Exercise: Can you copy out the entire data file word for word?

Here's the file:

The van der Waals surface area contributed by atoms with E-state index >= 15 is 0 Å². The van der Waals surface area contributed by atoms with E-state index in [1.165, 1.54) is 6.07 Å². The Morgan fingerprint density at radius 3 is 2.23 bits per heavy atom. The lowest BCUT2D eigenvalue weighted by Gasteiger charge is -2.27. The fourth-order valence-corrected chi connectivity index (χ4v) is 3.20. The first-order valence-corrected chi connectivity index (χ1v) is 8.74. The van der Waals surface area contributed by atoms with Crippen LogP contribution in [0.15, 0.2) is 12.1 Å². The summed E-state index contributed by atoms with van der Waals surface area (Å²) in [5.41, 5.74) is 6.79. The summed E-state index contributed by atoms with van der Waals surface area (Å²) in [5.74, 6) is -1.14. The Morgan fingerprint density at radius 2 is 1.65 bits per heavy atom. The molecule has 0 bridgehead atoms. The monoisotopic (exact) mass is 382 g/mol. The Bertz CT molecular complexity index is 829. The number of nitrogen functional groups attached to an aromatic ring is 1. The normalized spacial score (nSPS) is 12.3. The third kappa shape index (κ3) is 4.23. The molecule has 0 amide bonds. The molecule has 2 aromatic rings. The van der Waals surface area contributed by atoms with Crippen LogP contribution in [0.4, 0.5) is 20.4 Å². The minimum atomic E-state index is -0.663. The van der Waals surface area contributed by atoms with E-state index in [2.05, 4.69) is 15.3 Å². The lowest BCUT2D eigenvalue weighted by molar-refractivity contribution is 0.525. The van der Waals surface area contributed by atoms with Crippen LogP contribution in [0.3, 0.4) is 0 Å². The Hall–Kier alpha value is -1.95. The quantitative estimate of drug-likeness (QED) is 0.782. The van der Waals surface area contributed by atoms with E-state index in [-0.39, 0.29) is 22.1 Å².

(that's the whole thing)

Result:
The van der Waals surface area contributed by atoms with E-state index >= 15 is 0 Å². The van der Waals surface area contributed by atoms with E-state index in [1.165, 1.54) is 6.07 Å². The Morgan fingerprint density at radius 3 is 2.23 bits per heavy atom. The lowest BCUT2D eigenvalue weighted by Gasteiger charge is -2.27. The fourth-order valence-corrected chi connectivity index (χ4v) is 3.20. The first-order valence-corrected chi connectivity index (χ1v) is 8.74. The van der Waals surface area contributed by atoms with Crippen LogP contribution in [0.15, 0.2) is 12.1 Å². The summed E-state index contributed by atoms with van der Waals surface area (Å²) in [5.41, 5.74) is 6.79. The summed E-state index contributed by atoms with van der Waals surface area (Å²) in [5.74, 6) is -1.14. The Morgan fingerprint density at radius 2 is 1.65 bits per heavy atom. The molecule has 0 bridgehead atoms. The monoisotopic (exact) mass is 382 g/mol. The Bertz CT molecular complexity index is 829. The number of nitrogen functional groups attached to an aromatic ring is 1. The normalized spacial score (nSPS) is 12.3. The third kappa shape index (κ3) is 4.23. The molecule has 0 amide bonds. The molecule has 2 aromatic rings. The van der Waals surface area contributed by atoms with Crippen LogP contribution in [0.4, 0.5) is 20.4 Å². The minimum atomic E-state index is -0.663. The van der Waals surface area contributed by atoms with E-state index in [2.05, 4.69) is 15.3 Å². The lowest BCUT2D eigenvalue weighted by molar-refractivity contribution is 0.525. The van der Waals surface area contributed by atoms with Crippen LogP contribution in [0.3, 0.4) is 0 Å². The Hall–Kier alpha value is -1.95. The quantitative estimate of drug-likeness (QED) is 0.782. The van der Waals surface area contributed by atoms with E-state index in [-0.39, 0.29) is 22.1 Å².